Each year, on the first Wednesday of February, is Global School Play Day. This day of play was started by a few educators who felt motivated and moved to create an inspirational day for kids to simply play after watching the TED Talk "The Decline of Play" by Peter Gray. In this TEDx video, Peter… Continue reading Global School Play Day
As teachers, we face the reality that our job is never really *done.* There is always more planning to do, more work to be assessed, and more organizing that could be done. There are parents to call, meetings to attend, and paperwork to be completed. The idea of setting a resolution this New Year that relates to the job is...well, a bit overwhelming. But I've got you. I'm here with some ideas. I'm setting one (or two...three...six) of these for myself this year, because even though there is always SOMETHING else to do before you head home to your family on a Monday afternoon, there's always room to grow, too.
Whether it's the beginning of a unit and you want to review expectations from a previous year, or it's the end of a unit and you want students to review content, WebQuests are amazing tools.
The conversation goes the same almost every time, an equal split between genders: "What do you want to be when you grow up?" "A YouTuber," the student replies. A YouTuber. I need to remember that to make meaningful connections to our learning across the curriculum. "What type of YouTube videos do you want to make: streaming video games? Toy testing? Daily vlogs? Something entirely different?"
My news feed has been blasted lately with teacher mental health and wellbeing articles. Recently, ASCD posted this article, "Emotional Resilience: The Missing Ingredient," about fostering emotional resilience in educators. EdWeek posted an opinion article this month, "Who Is Taking Care of Teachers?" that speaks to the emotional weights teachers are carrying day-to-day. Another great article to check out, in the form of a podcast or blog post, is Jennifer Gonzalez's wisdom in "Why It’s So Hard for Teachers to Take Care of Themselves (and 4 Ways to Start)"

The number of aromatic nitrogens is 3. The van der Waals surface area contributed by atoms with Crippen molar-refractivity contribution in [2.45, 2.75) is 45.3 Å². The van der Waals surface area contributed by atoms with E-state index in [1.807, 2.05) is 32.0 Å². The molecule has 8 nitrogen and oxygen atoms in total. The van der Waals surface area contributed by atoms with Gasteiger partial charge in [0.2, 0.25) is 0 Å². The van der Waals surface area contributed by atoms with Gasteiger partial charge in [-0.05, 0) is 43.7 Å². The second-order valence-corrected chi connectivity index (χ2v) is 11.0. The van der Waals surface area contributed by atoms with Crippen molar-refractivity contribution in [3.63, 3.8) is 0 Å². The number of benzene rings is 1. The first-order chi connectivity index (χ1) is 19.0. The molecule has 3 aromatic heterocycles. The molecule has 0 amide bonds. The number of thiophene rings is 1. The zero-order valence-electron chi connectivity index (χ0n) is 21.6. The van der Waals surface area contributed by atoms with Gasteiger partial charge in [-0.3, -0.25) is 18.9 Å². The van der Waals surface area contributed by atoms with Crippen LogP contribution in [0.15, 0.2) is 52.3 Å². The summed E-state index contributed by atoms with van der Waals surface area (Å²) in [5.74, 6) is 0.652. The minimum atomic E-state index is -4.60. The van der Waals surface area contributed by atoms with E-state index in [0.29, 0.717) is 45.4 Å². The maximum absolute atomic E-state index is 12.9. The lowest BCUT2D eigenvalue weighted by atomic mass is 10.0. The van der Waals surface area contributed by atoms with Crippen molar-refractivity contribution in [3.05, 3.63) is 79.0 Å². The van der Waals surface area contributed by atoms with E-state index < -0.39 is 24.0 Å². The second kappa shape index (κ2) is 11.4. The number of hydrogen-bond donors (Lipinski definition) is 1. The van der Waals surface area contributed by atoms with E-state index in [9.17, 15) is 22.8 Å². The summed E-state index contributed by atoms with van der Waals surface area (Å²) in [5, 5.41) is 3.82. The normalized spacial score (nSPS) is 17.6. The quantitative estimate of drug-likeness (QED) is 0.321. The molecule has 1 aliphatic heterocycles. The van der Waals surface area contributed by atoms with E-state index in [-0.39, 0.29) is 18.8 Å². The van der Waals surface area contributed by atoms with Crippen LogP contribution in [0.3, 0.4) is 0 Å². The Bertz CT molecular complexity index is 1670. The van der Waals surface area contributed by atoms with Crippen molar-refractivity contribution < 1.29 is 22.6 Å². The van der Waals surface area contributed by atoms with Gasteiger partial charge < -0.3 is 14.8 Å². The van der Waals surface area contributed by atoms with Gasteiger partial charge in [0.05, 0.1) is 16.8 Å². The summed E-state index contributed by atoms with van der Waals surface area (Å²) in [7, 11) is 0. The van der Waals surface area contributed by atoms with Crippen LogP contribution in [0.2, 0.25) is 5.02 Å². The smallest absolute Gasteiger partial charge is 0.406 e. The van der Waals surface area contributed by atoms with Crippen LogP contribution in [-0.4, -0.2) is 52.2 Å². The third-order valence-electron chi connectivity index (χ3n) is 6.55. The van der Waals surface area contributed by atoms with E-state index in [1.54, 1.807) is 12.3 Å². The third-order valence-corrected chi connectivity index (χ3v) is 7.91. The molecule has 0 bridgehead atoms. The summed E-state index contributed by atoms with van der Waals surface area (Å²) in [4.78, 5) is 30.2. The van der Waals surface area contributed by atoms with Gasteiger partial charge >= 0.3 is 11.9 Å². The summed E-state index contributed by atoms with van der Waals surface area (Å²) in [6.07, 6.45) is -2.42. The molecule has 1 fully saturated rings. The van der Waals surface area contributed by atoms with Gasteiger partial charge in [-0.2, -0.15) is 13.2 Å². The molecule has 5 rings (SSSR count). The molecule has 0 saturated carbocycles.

Kindness Week comes each year and it's so important to do something every single day of the week for two reasons: so students really begin to embody the idea of performing random acts of kindness AND so students can start spotting kind things others do for them.
I wanted to make sure students' birthday celebrations in the classroom weaved in some pretty clear social emotional learning. I wanted students to make connections with each other on these special days and also have memories that would last them for many years to come. When I got to thinking, I had an idea: a birthday compliment book!
This year, I wanted to have a non-candy, inexpensive Valentine's Day gift for my students. It didn't take long for me to realize that third graders would most definitely LOVE those plastic, neon sunglasses (fitting for all occasions) that are so popular as party favors.
Part of being an effective educator is reflecting on practice and pedagogy to enhance the learning of students. With being a reflective teacher comes assessing the physical space of the classroom. If you've been in my shoes, you know there is always room for better organization. Below, find 10+ tips, tricks, and tools I use to keep my flexible seating classroom organized!
Growing your PLN through social media allows you to take bite-sized chunks of awesomeness from other educators to use in your own practice AND it allows you to share your ideas to grow them, deepen them, and make them stronger through conversation with others! It's like a think, pair, share situation but for teachers in the virtual world. Our students would be so proud!